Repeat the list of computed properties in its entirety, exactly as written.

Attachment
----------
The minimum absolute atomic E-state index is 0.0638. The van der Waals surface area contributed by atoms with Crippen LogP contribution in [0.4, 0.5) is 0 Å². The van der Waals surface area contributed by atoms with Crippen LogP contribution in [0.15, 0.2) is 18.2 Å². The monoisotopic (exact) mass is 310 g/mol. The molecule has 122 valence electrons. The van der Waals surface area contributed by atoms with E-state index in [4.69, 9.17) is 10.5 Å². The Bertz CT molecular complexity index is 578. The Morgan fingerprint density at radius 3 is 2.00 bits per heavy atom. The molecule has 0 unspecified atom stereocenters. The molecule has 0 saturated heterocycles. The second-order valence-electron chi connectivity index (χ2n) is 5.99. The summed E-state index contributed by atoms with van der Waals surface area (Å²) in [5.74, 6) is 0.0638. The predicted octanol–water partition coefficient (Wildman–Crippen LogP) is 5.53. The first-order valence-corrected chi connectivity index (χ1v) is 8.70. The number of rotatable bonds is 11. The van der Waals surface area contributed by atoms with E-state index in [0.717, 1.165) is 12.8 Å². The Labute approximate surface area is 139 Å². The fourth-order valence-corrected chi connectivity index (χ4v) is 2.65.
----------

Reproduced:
The minimum absolute atomic E-state index is 0.0638. The van der Waals surface area contributed by atoms with Crippen LogP contribution in [0.4, 0.5) is 0 Å². The van der Waals surface area contributed by atoms with Crippen LogP contribution in [0.15, 0.2) is 18.2 Å². The monoisotopic (exact) mass is 310 g/mol. The molecule has 122 valence electrons. The van der Waals surface area contributed by atoms with E-state index in [4.69, 9.17) is 10.5 Å². The Bertz CT molecular complexity index is 578. The Morgan fingerprint density at radius 3 is 2.00 bits per heavy atom. The molecule has 0 unspecified atom stereocenters. The molecule has 0 saturated heterocycles. The second-order valence-electron chi connectivity index (χ2n) is 5.99. The summed E-state index contributed by atoms with van der Waals surface area (Å²) in [5.74, 6) is 0.0638. The predicted octanol–water partition coefficient (Wildman–Crippen LogP) is 5.53. The first-order valence-corrected chi connectivity index (χ1v) is 8.70. The number of rotatable bonds is 11. The van der Waals surface area contributed by atoms with E-state index in [0.717, 1.165) is 12.8 Å². The Labute approximate surface area is 139 Å². The fourth-order valence-corrected chi connectivity index (χ4v) is 2.65.